Something that looked a lot like a dragon.
An iridescent, purple-scaled, ridge-backed, frilled-neck dragon.
With lime-green fingernails. Claws. Talons. Whatever.
Samantha shook her head. There was a dragon in front of her.
“What’s your hurry, hon?” The dragon was chewing gum—at least, Samantha was hoping it was gum and not a leprechaun.
She stumbled back to the chair. The event planner couldn’t have had anything to do with this.
The dragon ambled closer, its long, pointed nose inches from Samantha’s face.
Samantha held her breath.
“Kal?” asked the dragon—which was so much more wrong than a talking fox or people congratulating her for throwing a good funeral. “What’d you do to this one? She’s looking a little green.”
The leprechauns chuckled.
“I didn’t do anything to her, Maille. She’s still adjusting to the magic, and now you all come along and upset her. I haven’t even had a chance to explain.”
Upset… The word didn’t quite convey what she was feeling, but Samantha had a feeling nothing would, so it was as good a word as any.
She licked her lips and then wished she hadn’t when the dragon’s eyes narrowed on her mouth. No need to give the giant lizard any ideas.
“You guys really don’t have anything to do with The Main Event, do you?” Samantha was amazed she had enough air in her body to utter that question.
“The Mane Event?” the mayor asked. “Heinz’s place? Faith, lass. Do ye think Orkney looks as if he’s had a haircut lately?”
Cousin Itt—make that, Orkney—shook his head with a weird snuffling sound that Samantha was going to assume was laughter just for her own peace of mind.
“Oh, I don’t know,” said the centaur—Wayne. “I’ve seen Heinz’s cuts, and I have to say, that’s one of his better ones.”
A garden gnome ran out from between the dragon’s front legs and poked Wayne’s fetlock with a pitchfork. “Watch it, Hoof-and-Mouth. That’s my cousin you’re talking about.”
The centaur pawed the ground. “Who are you calling Hoof-and-Mouth, you worm weasel?”
A colorful bird dove from the crooked spire of the highest building, its long purple-and-gold tail feathers skimming inches above the centaur’s head. “Worm weasel! I love it!”
And then the bird burst into flame.
“Show-off,” the dragon muttered, blasting the same spot with her own fire.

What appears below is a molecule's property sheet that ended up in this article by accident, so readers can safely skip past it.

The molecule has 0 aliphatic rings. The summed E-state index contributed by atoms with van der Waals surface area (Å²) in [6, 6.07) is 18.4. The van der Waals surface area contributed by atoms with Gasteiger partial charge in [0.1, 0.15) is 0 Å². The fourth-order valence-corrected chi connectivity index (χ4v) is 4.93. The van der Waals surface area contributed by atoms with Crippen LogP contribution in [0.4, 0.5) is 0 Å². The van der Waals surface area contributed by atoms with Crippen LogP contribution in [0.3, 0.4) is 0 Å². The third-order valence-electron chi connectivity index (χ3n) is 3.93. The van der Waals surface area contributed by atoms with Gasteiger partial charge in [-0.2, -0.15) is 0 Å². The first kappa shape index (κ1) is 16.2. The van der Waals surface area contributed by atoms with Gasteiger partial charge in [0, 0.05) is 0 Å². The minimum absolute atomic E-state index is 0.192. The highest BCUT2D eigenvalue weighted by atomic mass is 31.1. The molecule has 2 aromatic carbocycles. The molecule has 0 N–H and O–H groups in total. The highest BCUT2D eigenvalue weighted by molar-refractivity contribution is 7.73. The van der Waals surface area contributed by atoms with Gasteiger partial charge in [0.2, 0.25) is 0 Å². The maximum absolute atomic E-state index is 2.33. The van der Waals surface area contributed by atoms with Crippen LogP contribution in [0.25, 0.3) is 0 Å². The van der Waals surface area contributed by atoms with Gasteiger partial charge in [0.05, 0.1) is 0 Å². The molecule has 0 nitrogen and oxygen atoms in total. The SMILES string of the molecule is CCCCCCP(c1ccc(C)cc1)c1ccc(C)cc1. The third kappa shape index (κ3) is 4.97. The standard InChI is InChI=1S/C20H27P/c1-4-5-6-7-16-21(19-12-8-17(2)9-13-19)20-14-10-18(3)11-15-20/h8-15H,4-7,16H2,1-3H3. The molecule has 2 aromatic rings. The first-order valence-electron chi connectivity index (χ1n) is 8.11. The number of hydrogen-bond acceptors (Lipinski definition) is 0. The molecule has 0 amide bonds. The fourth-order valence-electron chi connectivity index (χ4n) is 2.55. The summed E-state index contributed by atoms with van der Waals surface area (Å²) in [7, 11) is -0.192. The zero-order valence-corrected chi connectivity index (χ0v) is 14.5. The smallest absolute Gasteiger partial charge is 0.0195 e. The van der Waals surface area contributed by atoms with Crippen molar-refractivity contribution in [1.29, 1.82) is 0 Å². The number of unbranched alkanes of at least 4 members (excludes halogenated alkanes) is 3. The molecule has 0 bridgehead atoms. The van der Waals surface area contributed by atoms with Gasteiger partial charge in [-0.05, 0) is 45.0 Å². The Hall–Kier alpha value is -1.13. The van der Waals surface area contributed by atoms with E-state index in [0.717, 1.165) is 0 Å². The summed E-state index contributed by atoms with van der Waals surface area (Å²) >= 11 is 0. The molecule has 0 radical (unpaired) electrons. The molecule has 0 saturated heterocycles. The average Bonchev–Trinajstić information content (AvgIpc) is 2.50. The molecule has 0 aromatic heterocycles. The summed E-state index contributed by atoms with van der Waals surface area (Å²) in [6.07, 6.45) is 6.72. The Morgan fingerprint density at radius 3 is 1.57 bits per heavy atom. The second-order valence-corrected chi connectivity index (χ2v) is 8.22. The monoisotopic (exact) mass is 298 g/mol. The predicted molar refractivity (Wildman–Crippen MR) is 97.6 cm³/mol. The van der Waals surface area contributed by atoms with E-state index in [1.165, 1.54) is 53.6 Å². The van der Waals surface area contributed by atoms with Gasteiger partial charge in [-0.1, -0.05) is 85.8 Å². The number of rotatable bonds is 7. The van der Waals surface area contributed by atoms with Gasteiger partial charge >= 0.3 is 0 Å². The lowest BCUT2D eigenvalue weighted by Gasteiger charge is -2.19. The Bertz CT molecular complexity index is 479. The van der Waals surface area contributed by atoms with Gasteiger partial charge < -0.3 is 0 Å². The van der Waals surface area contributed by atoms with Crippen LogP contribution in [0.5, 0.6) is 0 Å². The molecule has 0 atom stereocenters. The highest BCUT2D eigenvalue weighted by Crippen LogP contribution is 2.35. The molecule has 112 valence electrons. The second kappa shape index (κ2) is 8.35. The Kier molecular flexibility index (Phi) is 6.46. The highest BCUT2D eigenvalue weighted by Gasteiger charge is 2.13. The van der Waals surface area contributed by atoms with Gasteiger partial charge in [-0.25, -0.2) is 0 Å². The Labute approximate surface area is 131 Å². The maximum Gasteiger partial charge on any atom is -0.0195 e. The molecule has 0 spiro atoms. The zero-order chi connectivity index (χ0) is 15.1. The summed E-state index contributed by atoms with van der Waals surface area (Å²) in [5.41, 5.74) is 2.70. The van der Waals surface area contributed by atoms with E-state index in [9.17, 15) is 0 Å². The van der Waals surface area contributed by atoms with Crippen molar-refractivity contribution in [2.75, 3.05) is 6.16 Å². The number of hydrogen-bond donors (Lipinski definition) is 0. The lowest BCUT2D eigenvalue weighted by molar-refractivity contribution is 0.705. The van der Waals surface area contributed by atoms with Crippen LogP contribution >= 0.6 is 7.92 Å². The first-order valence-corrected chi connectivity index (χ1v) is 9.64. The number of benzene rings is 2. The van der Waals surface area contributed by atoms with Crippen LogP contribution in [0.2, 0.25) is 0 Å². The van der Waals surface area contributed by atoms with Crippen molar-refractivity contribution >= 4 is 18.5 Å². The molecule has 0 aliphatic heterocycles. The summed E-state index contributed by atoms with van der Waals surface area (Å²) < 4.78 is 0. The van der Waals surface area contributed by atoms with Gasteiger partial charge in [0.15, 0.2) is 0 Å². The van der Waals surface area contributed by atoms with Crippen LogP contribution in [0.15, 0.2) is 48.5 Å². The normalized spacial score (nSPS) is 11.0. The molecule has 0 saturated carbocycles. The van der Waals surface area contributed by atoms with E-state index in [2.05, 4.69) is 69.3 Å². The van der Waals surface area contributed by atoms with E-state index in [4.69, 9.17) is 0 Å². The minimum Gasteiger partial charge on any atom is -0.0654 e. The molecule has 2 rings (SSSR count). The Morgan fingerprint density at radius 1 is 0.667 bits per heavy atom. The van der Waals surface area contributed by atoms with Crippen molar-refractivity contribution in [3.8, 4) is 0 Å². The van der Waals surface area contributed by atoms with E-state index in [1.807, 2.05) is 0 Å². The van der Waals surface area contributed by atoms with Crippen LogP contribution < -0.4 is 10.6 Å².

So, you see what I mean? This first Magical Thanksgiving is going to be quite the challenge. I sure hope Kal and Samantha are up for managing the chaos, but they sear this is something they must do because they’re both thankful to everyone in the town who came together to help rescue little baby dragon, Laszlo.
Who, along with his fourteen siblings, just learned how to breath fire.
Which could make this gathering a whole lot more interesting…
Be careful what you wish for…
Samantha Blaine is about to make a fateful discovery. A tall, dark, handsome, ohmygosh kind of fateful discovery…
Kal is very pleased to meet his attractive new master—especially since he intends to seduce her into granting him freedom. But when seriously dark magic spells trouble for both of them, Kal can’t help himself from falling for the woman who holds his fate in her hands…
Warmly acclaimed by readers and critics alike, Judi Fennell brings to life a fabulous world of magic and mayhem where wishes come true in the most unexpected ways!
Judi Fennell is an award-winning author and writes what she calls “fairy tales with a twist.” Her romance novels have been finalists in Gather.com’s First Chapters and First Chapters Romance contests, and have won numerous RWA Chapter Awards, including the FF&P Prism Award, and the New Jersey Golden Leaf Award. Judi lives with her family in suburban Philadelphia, PA, where she is working on the next book in the Genie Trilogy, Magic Gone Wild, set for release in August 2012. For more information, please visit http://www.judifennell.com/.